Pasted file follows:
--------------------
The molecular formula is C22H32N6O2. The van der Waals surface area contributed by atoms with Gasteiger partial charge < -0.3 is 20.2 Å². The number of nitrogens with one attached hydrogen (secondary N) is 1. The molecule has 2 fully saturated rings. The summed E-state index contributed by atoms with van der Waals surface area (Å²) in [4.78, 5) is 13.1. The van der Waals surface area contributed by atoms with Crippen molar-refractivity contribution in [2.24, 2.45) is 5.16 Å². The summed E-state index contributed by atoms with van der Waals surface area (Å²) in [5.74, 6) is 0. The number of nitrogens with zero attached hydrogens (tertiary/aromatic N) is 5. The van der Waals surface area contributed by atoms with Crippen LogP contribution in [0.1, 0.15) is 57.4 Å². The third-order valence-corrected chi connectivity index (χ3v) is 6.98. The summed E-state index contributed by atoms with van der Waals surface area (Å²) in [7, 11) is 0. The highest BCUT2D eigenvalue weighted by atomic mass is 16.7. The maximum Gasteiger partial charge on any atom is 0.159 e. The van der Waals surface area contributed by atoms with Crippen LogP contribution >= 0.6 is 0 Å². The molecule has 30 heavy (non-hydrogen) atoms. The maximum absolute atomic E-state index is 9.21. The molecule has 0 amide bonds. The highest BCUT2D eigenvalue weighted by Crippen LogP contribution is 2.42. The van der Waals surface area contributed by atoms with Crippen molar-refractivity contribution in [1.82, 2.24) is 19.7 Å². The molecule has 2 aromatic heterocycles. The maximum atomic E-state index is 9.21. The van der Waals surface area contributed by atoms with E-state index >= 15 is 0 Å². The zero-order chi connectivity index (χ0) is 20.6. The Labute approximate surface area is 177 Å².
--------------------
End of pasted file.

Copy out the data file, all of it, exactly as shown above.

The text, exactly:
The molecular formula is C22H32N6O2. The van der Waals surface area contributed by atoms with Gasteiger partial charge < -0.3 is 20.2 Å². The number of nitrogens with one attached hydrogen (secondary N) is 1. The molecule has 2 fully saturated rings. The summed E-state index contributed by atoms with van der Waals surface area (Å²) in [4.78, 5) is 13.1. The van der Waals surface area contributed by atoms with Crippen molar-refractivity contribution in [2.24, 2.45) is 5.16 Å². The summed E-state index contributed by atoms with van der Waals surface area (Å²) in [5.74, 6) is 0. The number of nitrogens with zero attached hydrogens (tertiary/aromatic N) is 5. The van der Waals surface area contributed by atoms with Crippen LogP contribution in [0.1, 0.15) is 57.4 Å². The third-order valence-corrected chi connectivity index (χ3v) is 6.98. The summed E-state index contributed by atoms with van der Waals surface area (Å²) in [7, 11) is 0. The highest BCUT2D eigenvalue weighted by atomic mass is 16.7. The maximum Gasteiger partial charge on any atom is 0.159 e. The van der Waals surface area contributed by atoms with Crippen LogP contribution >= 0.6 is 0 Å². The molecule has 30 heavy (non-hydrogen) atoms. The maximum absolute atomic E-state index is 9.21. The molecule has 0 amide bonds. The highest BCUT2D eigenvalue weighted by Crippen LogP contribution is 2.42. The van der Waals surface area contributed by atoms with Crippen molar-refractivity contribution in [1.82, 2.24) is 19.7 Å². The molecule has 2 aromatic heterocycles. The maximum atomic E-state index is 9.21. The van der Waals surface area contributed by atoms with E-state index >= 15 is 0 Å². The zero-order chi connectivity index (χ0) is 20.6. The Labute approximate surface area is 177 Å².